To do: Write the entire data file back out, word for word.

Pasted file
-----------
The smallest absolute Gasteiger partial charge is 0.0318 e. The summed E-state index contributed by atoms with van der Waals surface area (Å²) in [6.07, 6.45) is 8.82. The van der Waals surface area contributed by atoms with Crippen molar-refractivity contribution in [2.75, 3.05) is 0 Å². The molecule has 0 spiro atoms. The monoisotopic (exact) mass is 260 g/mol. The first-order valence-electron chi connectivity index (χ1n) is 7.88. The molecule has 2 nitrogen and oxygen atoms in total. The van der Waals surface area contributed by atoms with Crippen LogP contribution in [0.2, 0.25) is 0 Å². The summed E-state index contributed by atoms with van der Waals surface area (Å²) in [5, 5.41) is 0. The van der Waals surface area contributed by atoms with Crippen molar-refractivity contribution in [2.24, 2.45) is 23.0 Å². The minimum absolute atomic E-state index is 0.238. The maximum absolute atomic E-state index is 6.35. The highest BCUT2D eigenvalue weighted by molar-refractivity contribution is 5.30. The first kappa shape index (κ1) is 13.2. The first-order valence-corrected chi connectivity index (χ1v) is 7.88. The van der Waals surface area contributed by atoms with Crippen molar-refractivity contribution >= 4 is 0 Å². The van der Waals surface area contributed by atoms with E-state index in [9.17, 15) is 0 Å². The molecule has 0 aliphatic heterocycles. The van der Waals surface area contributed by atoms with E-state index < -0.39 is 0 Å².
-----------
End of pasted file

The smallest absolute Gasteiger partial charge is 0.0318 e. The summed E-state index contributed by atoms with van der Waals surface area (Å²) in [6.07, 6.45) is 8.82. The van der Waals surface area contributed by atoms with Crippen molar-refractivity contribution in [2.75, 3.05) is 0 Å². The molecule has 0 spiro atoms. The monoisotopic (exact) mass is 260 g/mol. The first-order valence-electron chi connectivity index (χ1n) is 7.88. The molecule has 2 nitrogen and oxygen atoms in total. The van der Waals surface area contributed by atoms with Crippen LogP contribution in [0.2, 0.25) is 0 Å². The summed E-state index contributed by atoms with van der Waals surface area (Å²) in [5, 5.41) is 0. The van der Waals surface area contributed by atoms with Crippen molar-refractivity contribution in [2.24, 2.45) is 23.0 Å². The minimum absolute atomic E-state index is 0.238. The maximum absolute atomic E-state index is 6.35. The highest BCUT2D eigenvalue weighted by molar-refractivity contribution is 5.30. The first kappa shape index (κ1) is 13.2. The first-order valence-corrected chi connectivity index (χ1v) is 7.88. The van der Waals surface area contributed by atoms with Crippen molar-refractivity contribution >= 4 is 0 Å². The van der Waals surface area contributed by atoms with E-state index in [9.17, 15) is 0 Å². The molecule has 0 aliphatic heterocycles. The van der Waals surface area contributed by atoms with E-state index < -0.39 is 0 Å².